Keep a sleep diary

          If the night terrors are frequent, keeping a sleep diary will help you work out what time they wake each night, and if there's a recurring pattern.

          What is stirring and does it help?

          Once you have a regular time each night, scheduled stirring is where a parent will rouse their child 15-30 minutes before the time the night terror starts.

          This is so they come to a slightly higher level of sleep, but they are not fully awake.  

          To do this, Sue says: "First start by just walking in the room. This may be enough for them to stir. If not move on to using your voice and say their name."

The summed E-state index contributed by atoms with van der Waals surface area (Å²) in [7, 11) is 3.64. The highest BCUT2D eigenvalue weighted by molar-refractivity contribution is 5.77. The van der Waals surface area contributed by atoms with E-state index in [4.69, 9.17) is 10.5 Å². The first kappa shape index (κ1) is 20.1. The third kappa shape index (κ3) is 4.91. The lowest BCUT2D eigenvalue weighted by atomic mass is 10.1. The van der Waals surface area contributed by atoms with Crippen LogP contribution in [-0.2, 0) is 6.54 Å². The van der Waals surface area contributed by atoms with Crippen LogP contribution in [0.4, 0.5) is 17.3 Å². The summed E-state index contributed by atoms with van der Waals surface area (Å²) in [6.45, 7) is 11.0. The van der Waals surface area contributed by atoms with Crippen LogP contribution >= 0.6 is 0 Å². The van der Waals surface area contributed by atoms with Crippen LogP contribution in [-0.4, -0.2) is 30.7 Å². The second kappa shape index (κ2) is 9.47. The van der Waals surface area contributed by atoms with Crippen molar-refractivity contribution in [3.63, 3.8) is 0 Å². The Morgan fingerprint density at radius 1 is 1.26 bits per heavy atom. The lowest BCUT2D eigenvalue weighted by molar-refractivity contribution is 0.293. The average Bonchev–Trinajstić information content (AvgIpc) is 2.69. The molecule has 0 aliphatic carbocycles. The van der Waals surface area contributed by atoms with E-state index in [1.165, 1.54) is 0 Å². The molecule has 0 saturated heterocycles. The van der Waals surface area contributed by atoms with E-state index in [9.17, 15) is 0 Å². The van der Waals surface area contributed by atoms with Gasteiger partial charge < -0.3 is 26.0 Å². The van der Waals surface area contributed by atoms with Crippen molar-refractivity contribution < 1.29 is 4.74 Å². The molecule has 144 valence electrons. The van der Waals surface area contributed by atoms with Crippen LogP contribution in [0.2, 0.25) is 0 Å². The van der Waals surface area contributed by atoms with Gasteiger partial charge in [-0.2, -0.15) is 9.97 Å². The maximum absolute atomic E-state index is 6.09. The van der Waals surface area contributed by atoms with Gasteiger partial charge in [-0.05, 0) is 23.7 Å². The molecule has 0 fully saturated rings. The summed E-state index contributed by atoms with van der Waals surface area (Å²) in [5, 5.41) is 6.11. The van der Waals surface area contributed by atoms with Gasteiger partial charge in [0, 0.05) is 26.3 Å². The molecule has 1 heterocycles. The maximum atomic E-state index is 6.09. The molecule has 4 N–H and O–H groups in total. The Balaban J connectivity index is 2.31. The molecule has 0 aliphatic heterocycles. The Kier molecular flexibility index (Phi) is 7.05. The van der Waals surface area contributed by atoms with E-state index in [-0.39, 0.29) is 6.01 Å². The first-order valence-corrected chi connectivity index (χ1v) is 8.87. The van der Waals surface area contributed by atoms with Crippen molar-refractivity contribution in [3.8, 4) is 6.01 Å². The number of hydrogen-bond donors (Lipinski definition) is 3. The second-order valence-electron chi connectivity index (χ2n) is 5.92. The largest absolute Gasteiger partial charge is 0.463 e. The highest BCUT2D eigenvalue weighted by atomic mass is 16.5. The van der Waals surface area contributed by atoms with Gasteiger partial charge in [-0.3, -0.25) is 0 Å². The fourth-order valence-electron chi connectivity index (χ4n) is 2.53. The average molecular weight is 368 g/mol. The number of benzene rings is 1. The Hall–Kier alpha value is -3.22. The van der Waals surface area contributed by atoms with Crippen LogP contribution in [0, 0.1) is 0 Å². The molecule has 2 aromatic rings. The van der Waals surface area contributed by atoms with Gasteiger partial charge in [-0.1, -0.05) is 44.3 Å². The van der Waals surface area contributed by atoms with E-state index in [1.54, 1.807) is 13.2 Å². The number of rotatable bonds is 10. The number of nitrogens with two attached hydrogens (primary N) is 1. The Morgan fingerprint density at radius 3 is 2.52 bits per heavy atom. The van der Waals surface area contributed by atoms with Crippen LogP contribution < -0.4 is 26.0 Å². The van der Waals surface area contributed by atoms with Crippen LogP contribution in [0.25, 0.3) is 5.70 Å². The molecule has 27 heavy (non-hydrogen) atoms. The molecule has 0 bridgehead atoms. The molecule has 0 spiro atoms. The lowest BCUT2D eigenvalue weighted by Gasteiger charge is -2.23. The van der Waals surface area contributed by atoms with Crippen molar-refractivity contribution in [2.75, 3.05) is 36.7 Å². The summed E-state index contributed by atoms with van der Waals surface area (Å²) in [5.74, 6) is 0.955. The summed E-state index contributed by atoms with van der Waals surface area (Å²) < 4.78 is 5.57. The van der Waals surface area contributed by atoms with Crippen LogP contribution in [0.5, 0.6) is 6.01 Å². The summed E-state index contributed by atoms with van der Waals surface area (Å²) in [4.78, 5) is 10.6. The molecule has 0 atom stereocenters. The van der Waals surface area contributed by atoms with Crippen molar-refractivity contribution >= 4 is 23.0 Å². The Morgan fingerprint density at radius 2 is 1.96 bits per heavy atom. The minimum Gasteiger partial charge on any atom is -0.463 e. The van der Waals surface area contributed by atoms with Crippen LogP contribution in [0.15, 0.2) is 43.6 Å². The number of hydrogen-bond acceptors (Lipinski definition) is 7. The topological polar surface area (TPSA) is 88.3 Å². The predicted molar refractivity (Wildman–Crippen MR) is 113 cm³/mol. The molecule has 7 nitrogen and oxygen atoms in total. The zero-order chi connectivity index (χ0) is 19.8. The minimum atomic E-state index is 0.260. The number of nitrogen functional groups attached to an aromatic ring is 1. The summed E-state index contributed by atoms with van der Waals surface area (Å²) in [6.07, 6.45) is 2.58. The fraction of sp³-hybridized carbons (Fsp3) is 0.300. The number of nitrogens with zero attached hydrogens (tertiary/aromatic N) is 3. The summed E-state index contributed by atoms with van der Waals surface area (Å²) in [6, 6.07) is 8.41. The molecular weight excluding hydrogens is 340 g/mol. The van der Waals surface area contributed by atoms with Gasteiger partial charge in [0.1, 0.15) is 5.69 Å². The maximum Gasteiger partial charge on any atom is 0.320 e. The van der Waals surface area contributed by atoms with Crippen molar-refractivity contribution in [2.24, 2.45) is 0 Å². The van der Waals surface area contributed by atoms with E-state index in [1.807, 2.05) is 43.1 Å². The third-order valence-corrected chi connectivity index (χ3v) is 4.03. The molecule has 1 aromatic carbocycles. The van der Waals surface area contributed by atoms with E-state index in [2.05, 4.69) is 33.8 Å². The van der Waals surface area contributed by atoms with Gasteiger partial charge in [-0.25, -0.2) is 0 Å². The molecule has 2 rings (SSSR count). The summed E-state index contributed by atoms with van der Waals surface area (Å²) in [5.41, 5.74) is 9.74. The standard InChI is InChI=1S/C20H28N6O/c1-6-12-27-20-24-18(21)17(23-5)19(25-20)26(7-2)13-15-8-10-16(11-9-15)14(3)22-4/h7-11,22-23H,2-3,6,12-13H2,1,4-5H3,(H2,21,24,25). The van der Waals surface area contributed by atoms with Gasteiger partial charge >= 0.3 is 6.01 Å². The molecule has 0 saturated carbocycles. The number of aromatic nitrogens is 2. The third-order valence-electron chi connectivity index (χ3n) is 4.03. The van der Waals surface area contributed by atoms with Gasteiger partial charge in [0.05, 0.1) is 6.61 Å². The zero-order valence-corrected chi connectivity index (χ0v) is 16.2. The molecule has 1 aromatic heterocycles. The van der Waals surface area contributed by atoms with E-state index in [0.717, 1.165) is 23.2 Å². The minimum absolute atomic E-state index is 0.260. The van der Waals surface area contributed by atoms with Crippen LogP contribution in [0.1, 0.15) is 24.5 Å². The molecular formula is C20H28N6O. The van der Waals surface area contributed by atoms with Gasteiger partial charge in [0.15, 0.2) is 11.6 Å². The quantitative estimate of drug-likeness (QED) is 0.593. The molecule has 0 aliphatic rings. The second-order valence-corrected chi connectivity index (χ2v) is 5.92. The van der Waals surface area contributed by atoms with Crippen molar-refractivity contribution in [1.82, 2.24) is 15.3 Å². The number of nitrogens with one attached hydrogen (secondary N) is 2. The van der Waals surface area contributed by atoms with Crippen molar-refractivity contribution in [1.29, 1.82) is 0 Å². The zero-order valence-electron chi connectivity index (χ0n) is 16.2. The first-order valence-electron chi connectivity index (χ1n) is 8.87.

If they still don't wake, parents can try touch by placing their hand on their child, or they could try repositioning them as this will stir many children.

          "This is then repeated every night for two weeks," Sue says.

          "If the child wakes fully then bring it forward by 15 minutes so you're stirring when they're in their deep sleep stage."

          Why you shouldn't hug your children

          "It's a natural response for parents when a child is looking distressed to try and wake them, or to offer them a hug," Sue says.

          But she warns against it and says hugging is a no-no, in fact, you shouldn't try and wake them at all.

          "During a night terror children can be very agitated or feel trapped, so a parent going in for a hug can make them worse," Sue explains.

          "Hugs, or trying to wake them, can prolong the night terror and make those feelings more heightened."

          Sue says many parents she's helped have reported a reduction in the length of the night terror.